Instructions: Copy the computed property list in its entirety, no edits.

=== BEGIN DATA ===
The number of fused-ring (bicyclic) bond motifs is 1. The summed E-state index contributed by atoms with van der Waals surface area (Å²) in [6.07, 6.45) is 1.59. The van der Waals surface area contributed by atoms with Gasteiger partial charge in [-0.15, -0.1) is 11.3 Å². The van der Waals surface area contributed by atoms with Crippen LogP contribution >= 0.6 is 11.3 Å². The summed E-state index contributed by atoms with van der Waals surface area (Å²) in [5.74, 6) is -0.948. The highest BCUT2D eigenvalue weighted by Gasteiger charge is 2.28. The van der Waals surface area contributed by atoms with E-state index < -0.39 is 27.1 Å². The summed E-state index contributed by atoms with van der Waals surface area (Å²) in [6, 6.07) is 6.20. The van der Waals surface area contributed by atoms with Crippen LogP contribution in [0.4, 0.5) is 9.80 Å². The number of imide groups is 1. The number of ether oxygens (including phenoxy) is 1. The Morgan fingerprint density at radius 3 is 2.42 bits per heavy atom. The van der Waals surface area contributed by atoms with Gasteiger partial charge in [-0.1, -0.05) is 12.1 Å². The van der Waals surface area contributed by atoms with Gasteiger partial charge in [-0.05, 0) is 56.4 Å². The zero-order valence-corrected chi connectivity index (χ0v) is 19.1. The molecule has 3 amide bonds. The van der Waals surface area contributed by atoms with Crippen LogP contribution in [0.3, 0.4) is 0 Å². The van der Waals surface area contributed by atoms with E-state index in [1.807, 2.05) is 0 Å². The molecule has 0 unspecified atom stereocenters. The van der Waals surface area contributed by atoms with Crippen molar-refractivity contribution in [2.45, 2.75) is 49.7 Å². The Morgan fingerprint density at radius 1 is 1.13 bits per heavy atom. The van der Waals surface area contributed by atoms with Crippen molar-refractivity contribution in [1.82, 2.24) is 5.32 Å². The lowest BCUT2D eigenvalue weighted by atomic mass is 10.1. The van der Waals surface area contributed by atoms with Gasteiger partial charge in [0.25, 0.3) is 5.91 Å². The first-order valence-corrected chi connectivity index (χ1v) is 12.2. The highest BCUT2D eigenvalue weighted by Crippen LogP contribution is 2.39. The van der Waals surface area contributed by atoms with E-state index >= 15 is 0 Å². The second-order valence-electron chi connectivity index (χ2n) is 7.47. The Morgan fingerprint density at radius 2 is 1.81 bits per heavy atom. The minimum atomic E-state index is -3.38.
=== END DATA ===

The number of fused-ring (bicyclic) bond motifs is 1. The summed E-state index contributed by atoms with van der Waals surface area (Å²) in [6.07, 6.45) is 1.59. The van der Waals surface area contributed by atoms with Gasteiger partial charge in [-0.15, -0.1) is 11.3 Å². The van der Waals surface area contributed by atoms with Crippen LogP contribution >= 0.6 is 11.3 Å². The summed E-state index contributed by atoms with van der Waals surface area (Å²) in [5.74, 6) is -0.948. The highest BCUT2D eigenvalue weighted by Gasteiger charge is 2.28. The van der Waals surface area contributed by atoms with E-state index < -0.39 is 27.1 Å². The summed E-state index contributed by atoms with van der Waals surface area (Å²) in [6, 6.07) is 6.20. The van der Waals surface area contributed by atoms with Crippen LogP contribution in [0.4, 0.5) is 9.80 Å². The number of imide groups is 1. The number of ether oxygens (including phenoxy) is 1. The Morgan fingerprint density at radius 3 is 2.42 bits per heavy atom. The van der Waals surface area contributed by atoms with Gasteiger partial charge in [-0.1, -0.05) is 12.1 Å². The van der Waals surface area contributed by atoms with Gasteiger partial charge in [-0.05, 0) is 56.4 Å². The zero-order valence-corrected chi connectivity index (χ0v) is 19.1. The molecule has 3 amide bonds. The van der Waals surface area contributed by atoms with Crippen LogP contribution in [0.3, 0.4) is 0 Å². The van der Waals surface area contributed by atoms with E-state index in [1.807, 2.05) is 0 Å². The molecule has 0 unspecified atom stereocenters. The van der Waals surface area contributed by atoms with Crippen molar-refractivity contribution in [2.45, 2.75) is 49.7 Å². The Morgan fingerprint density at radius 1 is 1.13 bits per heavy atom. The van der Waals surface area contributed by atoms with Crippen molar-refractivity contribution in [1.82, 2.24) is 5.32 Å². The lowest BCUT2D eigenvalue weighted by atomic mass is 10.1. The van der Waals surface area contributed by atoms with Gasteiger partial charge in [0.25, 0.3) is 5.91 Å². The first-order valence-corrected chi connectivity index (χ1v) is 12.2. The highest BCUT2D eigenvalue weighted by Crippen LogP contribution is 2.39. The van der Waals surface area contributed by atoms with E-state index >= 15 is 0 Å². The second-order valence-electron chi connectivity index (χ2n) is 7.47. The Morgan fingerprint density at radius 2 is 1.81 bits per heavy atom. The minimum atomic E-state index is -3.38.